1. From a Celtic punishment in which an acidic solution was poured over the teeth of liars and mendicants, leaving the teeth blackened so that all could see. Those who escaped this punishment were said to be saved by the skin of their teeth.

A Flash in the Pan

  1. A culinary term referring to the quick sudden flame associated with cooking at high temperatures in a frying pan.
  1. The old-fashioned muzzle-loading musket contained a “pan'” which held the gunpowder. As the musket was cocked and the trigger pulled, a flint would snap down, igniting the powder and creating a brief “flash in the pan.”
  1. Based on a California gold-mining term when prospectors would get momentarily excited when they say a “flash” of apparent gold in their mining pans. In most instances the flash turned out to be fool’s gold.
  1. The “pan” refers to the upper layer of atmosphere that often absorbs lightning bolts. A flash in the pan refers to a type of heat lightning that does not reach the ground.

Blue Blood

What is the origin of the idiom “Blue Blood?”

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  1. The blood of hemophiliacs has a slightly blue tinge, and was used to refer to the vast numbers of Queen Victoria’s descendants with the disease.
  2. Noble families of Castile claimed that their blood was undliluted with other races, as evidenced by its blue color in their veins, easily seen through their pale skin.
  3. The Greek physician Hippocrates proposed that a person’s personality depended on the balance of body humors, one of which was blood.  Blue blood identified those with thoughtful intelligence.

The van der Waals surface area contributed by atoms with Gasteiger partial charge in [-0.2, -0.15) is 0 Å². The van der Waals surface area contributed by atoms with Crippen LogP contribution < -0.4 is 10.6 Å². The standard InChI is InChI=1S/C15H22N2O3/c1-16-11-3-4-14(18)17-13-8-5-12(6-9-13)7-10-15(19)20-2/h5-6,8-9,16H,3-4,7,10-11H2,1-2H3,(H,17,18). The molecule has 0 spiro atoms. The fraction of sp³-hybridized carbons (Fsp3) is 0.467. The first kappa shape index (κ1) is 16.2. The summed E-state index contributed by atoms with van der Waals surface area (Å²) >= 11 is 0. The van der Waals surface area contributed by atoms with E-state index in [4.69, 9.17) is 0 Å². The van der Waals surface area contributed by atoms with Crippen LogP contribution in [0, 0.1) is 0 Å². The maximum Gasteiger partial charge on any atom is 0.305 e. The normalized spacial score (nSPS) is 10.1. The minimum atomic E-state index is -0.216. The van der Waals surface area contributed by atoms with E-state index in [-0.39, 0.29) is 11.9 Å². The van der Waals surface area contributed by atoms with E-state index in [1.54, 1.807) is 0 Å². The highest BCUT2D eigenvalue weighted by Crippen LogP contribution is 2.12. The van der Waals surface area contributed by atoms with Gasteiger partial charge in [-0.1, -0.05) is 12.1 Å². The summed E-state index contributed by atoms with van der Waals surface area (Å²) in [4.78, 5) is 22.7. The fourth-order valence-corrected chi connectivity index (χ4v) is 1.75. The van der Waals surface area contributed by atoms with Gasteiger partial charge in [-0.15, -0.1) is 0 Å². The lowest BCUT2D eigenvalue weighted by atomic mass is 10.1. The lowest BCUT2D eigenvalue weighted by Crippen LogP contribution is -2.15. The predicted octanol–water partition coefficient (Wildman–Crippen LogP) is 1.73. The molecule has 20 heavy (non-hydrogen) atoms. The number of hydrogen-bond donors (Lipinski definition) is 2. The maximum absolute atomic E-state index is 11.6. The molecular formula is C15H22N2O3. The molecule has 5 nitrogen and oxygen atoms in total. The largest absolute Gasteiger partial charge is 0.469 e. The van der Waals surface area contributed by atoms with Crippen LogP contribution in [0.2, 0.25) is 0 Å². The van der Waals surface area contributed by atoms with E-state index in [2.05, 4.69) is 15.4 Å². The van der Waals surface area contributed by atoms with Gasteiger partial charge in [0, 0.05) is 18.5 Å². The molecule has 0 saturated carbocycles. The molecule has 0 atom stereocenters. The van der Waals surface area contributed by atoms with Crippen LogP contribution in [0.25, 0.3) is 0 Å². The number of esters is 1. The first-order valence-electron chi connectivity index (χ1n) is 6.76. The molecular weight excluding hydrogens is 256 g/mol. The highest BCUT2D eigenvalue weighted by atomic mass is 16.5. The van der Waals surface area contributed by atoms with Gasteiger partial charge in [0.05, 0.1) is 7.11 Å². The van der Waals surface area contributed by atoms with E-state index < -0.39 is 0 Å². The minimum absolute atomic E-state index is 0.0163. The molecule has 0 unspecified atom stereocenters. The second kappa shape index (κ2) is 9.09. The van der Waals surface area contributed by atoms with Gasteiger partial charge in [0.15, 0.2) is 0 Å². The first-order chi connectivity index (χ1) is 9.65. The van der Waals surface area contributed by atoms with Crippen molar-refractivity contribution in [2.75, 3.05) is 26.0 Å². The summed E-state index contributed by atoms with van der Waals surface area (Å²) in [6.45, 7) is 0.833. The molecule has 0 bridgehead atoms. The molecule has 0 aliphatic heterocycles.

4. Debrett’s Peerage is a compilation of all the titleholders in England, and was often consulted to determine the “bloodstock” of a woman; i.e. whether a man was marrying above or below his station.  The covers of the book is a distinctive bright blue, and thus families in the book are referred to as “blue bloods.”

To The Bitter End

What is the origin of the idiom “To The Bitter End?”

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  1. The end of a nautical cable attached to a restraint is called the bit.  The cable cannot pass through the bit.
  2. The “Bitters” were slums at the far East End of London.
  3. Laudanum is an extremely bitter tincture of opium.  Victorian women were frequently given laudanum for menstrual cramps and a variety of other vague ailments.  Nurses spoon fed laudanum to fussy infants.  Unfortunately, like all opioids, laudanum often resulted in addictions., referred to as the “bitter end.”  Mary Todd Lincoln was one such addict.
  4. Joseph Bitter was a famously long-winded and bombastic speaker in the English Parliament in the mid 1800s.





Third Degree

What is the origin of the idiom “Third Degree?”

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  1. Third degree burns are serious, typically requiring skin grafts to heal.
  2. Police interviewing techniques are organized into degrees.  The third degree allows nonviolent physical contact.
  3. Based on Euclid’s masterwork of geometry where he first described the three degrees of plane geometry.   This remained the standard until Einstein added the fourth degree, or dimension, of time.
  4. There are three degrees of membership in Masonic lodges, the third being the most difficult to achieve.

Nest Egg

Which of the following is the correct origin of the idiom “nest egg.”

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  1. The original expression was “next egg,” referring to the additional zero, or egg, that signified a thriving bank account.
  2. The extra egg a bird lays that exceeds the target brood size knowing that inevitably one egg will fail to hatch.
  3. Farmers would mark an overly large, likely double yolked egg by adding straw to its spot in the egg carton.  Cartons with nest eggs were considered very lucky.
  4. The practice of putting an artificial egg into a hen’s nest to encourage more egg laying.